July 4, 2010 [Sandra Livingston, The Plain Dealer]
CLEVELAND, Ohio – A California company was in Cleveland Housing Court and facing $500,000 in fines unless it did something responsible with its sizable portfolio of derelict properties.
The city of Garfield Heights wanted to raze a shuttered and dilapidated theater that hadn’t seen a movie in decades, but couldn’t cut a deal with more than a dozen scattered owners to relinquish the property.
And Metro Catholic School in Cleveland was eager to see the foreclosed and vacant house next to one of its buildings razed and replaced with garden, fitness and green space — but its expertise wasn’t in demolitions.
In each case the Cuyahoga County land bank is playing a unique role that it was created to fill — taking in blighted properties to wipe the land clean for a fresh start.
“The land bank is a great asset,” said Sister Carol Brandt, Metro Catholic’s director of advancement. “They’re able to facilitate the taking back of these foreclosed properties that are abandoned and helping us recreate our neighborhoods.”
Launched a year ago and formally known as the Cuyahoga County Land Reutilization Corp., the land bank is the first of its kind in Ohio, a quasi-governmental nonprofit that is like a real estate corporation with a public mission.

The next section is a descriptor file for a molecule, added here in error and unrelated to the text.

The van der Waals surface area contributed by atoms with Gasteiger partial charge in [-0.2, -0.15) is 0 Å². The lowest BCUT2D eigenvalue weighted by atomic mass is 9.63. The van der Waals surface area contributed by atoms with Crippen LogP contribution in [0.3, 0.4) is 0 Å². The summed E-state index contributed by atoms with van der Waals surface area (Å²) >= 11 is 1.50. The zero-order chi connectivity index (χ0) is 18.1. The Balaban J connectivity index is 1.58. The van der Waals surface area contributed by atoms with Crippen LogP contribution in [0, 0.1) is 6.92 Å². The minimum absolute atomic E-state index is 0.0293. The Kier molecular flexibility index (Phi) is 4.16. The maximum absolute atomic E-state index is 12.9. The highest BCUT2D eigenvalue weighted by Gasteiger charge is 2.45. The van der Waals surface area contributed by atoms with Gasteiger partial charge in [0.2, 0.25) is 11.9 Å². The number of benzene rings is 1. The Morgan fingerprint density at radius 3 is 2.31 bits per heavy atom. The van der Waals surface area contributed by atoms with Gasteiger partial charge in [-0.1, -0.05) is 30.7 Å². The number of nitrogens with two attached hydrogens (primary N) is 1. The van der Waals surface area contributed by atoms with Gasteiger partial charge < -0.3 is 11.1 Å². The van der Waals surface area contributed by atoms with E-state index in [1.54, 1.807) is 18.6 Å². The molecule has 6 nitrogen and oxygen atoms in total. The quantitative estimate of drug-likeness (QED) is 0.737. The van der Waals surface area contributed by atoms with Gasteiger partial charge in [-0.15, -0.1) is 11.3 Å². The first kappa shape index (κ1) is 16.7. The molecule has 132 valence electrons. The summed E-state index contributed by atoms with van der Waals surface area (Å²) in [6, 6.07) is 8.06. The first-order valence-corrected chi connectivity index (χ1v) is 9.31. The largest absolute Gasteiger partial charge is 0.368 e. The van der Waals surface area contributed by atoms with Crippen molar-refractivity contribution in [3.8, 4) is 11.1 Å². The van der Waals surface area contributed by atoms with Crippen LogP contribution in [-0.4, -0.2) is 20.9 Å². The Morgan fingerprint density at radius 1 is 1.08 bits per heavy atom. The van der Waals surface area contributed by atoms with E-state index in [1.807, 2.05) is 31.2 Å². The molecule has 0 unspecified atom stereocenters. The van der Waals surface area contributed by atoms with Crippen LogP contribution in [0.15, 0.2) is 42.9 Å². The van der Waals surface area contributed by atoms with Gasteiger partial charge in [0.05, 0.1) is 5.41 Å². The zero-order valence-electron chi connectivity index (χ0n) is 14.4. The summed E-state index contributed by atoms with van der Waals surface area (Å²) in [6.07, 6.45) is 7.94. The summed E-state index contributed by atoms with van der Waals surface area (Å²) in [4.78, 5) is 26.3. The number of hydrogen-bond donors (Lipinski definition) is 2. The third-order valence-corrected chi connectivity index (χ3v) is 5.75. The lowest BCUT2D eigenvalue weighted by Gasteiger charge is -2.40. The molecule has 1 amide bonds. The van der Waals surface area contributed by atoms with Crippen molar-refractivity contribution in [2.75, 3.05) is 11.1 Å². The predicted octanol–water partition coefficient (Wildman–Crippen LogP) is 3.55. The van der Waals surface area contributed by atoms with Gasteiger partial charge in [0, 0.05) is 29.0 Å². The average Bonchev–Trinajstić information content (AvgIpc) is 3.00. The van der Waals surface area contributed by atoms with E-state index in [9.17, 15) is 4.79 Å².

Its aim is to strategically acquire foreclosed, vacant or abandoned residential or commercial properties and see them rehabilitated when possible or demolished where necessary — with the aim to reduce blight, increase property values and improve the quality of life.
In a region rife with foreclosures and vacant property it can’t take everything. But the land bank has produced accomplishments that are seen on the ground.
It’s also spent a good part of the year developing critical, but not flashy, systems vital to the workings of a start-up enterprise plowing new territory.
“You can’t just open up your doors one day and say I want to take 50 properties,” said Gus Frangos, president of the land bank. “The effectiveness a year out, two years out will be the systems that we put in place now.”
The land bank has acquired more than 200 properties and Frangos expects the number will top 700 by year’s end.
The biggest pipeline has been with Fannie Mae, which under a groundbreaking agreement is selling low-value foreclosed homes to the land bank for $1 — and contributing $3,500 toward demolition for each one that can’t be saved.
And last week it reached another landmark agreement — this one with the U.S. Department of Housing and Urban Development — for a countywide program to take some of the worst of HUD’s foreclosed properties for as little as $100 each.
The land bank also scored a win earlier this year when it took the lead on a proposal that snagged nearly $41 million in federal neighborhood stabilization dollars mostly to demolish dilapidated homes and renovate others. Its grant partners are the county, the city of Cleveland and the Cuyahoga Metropolitan Housing Authority.
And then there are the accomplishments sometimes measured property by property.
In Garfield Heights, where the city was stuck with a closed theater that had became a structurally unsound, graffiti-riddled nuisance, the land bank secured a deal with owners to take title at no cost.
It will wipe out the back taxes, demolish the structure, and then transfer the land to Garfield Heights for an economic development plan the city already created.
“They’re saving us,” said Noreen Kuban, the city’s economic development director